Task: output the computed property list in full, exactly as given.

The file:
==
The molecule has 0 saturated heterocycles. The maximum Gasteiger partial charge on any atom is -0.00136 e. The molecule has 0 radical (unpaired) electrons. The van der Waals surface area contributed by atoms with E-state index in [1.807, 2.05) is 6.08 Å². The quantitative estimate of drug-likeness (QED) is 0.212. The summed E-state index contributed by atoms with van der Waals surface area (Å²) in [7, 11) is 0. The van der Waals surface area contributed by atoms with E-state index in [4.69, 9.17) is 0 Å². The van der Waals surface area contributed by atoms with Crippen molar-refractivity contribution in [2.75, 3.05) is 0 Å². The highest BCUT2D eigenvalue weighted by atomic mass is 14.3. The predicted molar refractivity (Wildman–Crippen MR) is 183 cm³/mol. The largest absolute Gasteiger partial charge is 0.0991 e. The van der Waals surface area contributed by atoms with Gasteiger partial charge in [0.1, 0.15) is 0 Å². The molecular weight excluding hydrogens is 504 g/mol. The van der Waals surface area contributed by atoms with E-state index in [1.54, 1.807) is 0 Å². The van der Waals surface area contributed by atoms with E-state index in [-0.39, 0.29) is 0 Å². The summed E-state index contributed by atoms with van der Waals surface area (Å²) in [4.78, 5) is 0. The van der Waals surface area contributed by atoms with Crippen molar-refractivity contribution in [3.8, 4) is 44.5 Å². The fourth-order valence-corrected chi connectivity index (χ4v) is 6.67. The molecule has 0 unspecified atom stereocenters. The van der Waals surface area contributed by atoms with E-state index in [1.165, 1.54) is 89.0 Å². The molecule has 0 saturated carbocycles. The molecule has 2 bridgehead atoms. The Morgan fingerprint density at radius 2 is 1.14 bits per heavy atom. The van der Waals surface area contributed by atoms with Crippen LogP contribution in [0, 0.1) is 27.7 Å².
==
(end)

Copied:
The molecule has 0 saturated heterocycles. The maximum Gasteiger partial charge on any atom is -0.00136 e. The molecule has 0 radical (unpaired) electrons. The van der Waals surface area contributed by atoms with E-state index in [1.807, 2.05) is 6.08 Å². The quantitative estimate of drug-likeness (QED) is 0.212. The summed E-state index contributed by atoms with van der Waals surface area (Å²) in [7, 11) is 0. The van der Waals surface area contributed by atoms with E-state index in [4.69, 9.17) is 0 Å². The van der Waals surface area contributed by atoms with Crippen molar-refractivity contribution in [2.75, 3.05) is 0 Å². The highest BCUT2D eigenvalue weighted by atomic mass is 14.3. The predicted molar refractivity (Wildman–Crippen MR) is 183 cm³/mol. The largest absolute Gasteiger partial charge is 0.0991 e. The van der Waals surface area contributed by atoms with Gasteiger partial charge in [0.1, 0.15) is 0 Å². The molecular weight excluding hydrogens is 504 g/mol. The van der Waals surface area contributed by atoms with E-state index in [1.54, 1.807) is 0 Å². The van der Waals surface area contributed by atoms with E-state index in [-0.39, 0.29) is 0 Å². The summed E-state index contributed by atoms with van der Waals surface area (Å²) in [4.78, 5) is 0. The van der Waals surface area contributed by atoms with Crippen molar-refractivity contribution in [3.8, 4) is 44.5 Å². The fourth-order valence-corrected chi connectivity index (χ4v) is 6.67. The molecule has 0 unspecified atom stereocenters. The van der Waals surface area contributed by atoms with E-state index in [1.165, 1.54) is 89.0 Å². The molecule has 0 saturated carbocycles. The molecule has 2 bridgehead atoms. The Morgan fingerprint density at radius 2 is 1.14 bits per heavy atom. The van der Waals surface area contributed by atoms with Crippen LogP contribution in [0, 0.1) is 27.7 Å².